When there is insufficient power station capacity to supply
the demand (load) from all the customers, the electricity
system could become unstable, possibly resulting in a
national blackout. To avoid this, Eskom can either increase
supply or reduce demand.
To increase supply, Eskom runs its power stations at
maximum available capacity. In addition to the coal and
nuclear plant, hydro and gas turbine stations are used at
peak times when demand is high.
To reduce demand, Eskom will first call on customer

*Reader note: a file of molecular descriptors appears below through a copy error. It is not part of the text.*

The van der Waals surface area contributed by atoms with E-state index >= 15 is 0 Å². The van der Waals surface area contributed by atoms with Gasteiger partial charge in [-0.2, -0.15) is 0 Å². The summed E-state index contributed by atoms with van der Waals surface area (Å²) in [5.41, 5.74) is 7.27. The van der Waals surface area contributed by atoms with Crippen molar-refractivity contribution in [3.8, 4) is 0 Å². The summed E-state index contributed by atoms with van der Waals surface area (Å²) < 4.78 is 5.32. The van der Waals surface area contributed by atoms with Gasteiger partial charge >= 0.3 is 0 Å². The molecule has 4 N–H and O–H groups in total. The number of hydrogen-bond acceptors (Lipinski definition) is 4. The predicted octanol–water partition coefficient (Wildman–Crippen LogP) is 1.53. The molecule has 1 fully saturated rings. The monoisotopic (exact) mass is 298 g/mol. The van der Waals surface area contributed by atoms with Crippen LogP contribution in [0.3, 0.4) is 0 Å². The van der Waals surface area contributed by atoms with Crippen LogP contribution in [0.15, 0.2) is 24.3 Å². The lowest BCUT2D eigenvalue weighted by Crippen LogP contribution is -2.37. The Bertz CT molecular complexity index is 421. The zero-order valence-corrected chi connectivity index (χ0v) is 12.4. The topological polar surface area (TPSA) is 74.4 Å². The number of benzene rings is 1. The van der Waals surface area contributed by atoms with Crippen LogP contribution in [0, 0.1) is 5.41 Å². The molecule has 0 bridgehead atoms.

contracts that allow for supply to be reduced or interrupted
for specific periods and durations. If this is not enough,
Eskom is forced to cut supply to all other customers. This
could be done through either scheduled or emergency
During scheduled load shedding, parts of the network are
switched off according to a predetermined schedule, with
the impact spread equitably over the customer base. Load
shedding is predictable and allows for customers to plan
accordingly, as opposed to blackouts that are not.
In exceptional circumstances, such as many unplanned
outages at power stations, additional emergency load
shedding could be required. Control centres will then shed
load using emergency switching in order to protect the
network. This will be less predictable and all customers
may be affected at any time.